The scenic Erie Canal-once labeled
the 8th Wonder of the World-is a great ribbon of water that cuts clear across
the Empire State. In the Genesee Country, this spectacular recreational resource
offers a score of canalside ports that are close,
fun and relaxing. In fact, the old Erie Canal has turned into a linear park, on
the verge of developing into one of the country's great tourist attractions.
The Erie is a boaters' paradise. You can glide serenely along in a canoe,
skip from spot to spot in a fishing skiff, or take an excursion on one of several
charter vessels that ply Erie's waters.
To experience the canal first
hand, drive to one of several home ports for a boat tour lasting from an hour
to all day and in some cases, all week. One boat is even powered by a pair of
On board, you'll find canal balladeers, storytellers and sprightly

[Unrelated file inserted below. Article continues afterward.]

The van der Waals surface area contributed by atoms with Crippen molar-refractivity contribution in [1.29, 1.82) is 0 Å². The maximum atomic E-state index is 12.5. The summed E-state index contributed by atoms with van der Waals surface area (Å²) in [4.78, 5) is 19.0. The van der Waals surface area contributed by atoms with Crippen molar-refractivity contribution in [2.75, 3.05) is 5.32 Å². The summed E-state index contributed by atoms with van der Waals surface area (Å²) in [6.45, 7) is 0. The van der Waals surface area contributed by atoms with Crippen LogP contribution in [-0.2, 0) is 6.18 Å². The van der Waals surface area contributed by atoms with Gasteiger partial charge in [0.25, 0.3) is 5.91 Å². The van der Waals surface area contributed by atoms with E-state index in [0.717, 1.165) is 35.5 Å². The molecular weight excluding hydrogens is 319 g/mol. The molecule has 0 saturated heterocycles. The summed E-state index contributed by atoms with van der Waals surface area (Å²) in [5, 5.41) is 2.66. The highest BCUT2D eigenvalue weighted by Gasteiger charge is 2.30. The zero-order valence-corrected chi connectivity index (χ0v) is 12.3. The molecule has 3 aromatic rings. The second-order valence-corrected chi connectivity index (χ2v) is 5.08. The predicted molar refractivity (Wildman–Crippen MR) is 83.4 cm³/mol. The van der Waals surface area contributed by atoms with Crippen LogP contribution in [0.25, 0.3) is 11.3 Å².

explanations of local and canal history. Snacks and beverages are available, with
reservations needed for lunch or a romantic dinner cruise. As you relax learn
about the unique language of the "canawlers."
Modern canal travelers often find picturesque picnic areas with shady grounds
under swaying willows. Today the old towpath serves hikers, joggers and backpackers.
In some places, lights have been installed and long stretches black-topped to
accommodate cyclists and casual strollers.
Ashore, there's great food
to be found and some extraordinary out-of-the-way antique and fancy goods shops.
All this, while recapturing 19th century romance in neighborly towns
like Palmyra, Medina, Lyons and Lockport. And don't overlook Spencerport, Brockport,
Pittsford, Fairport or Bushnell's Basin. They're filled with local color, offering
lodging and legions of restaurants.
This summer, pick an afternoon to
"unlock the legends" as you cruise through 171 years of the Erie Canal's
If you go:
Canal Hotline: For Erie Canal services call the New York State Canal System in
Albany at 800-4-CANAL-4
the Erie Canal
Donovan Shilling lives in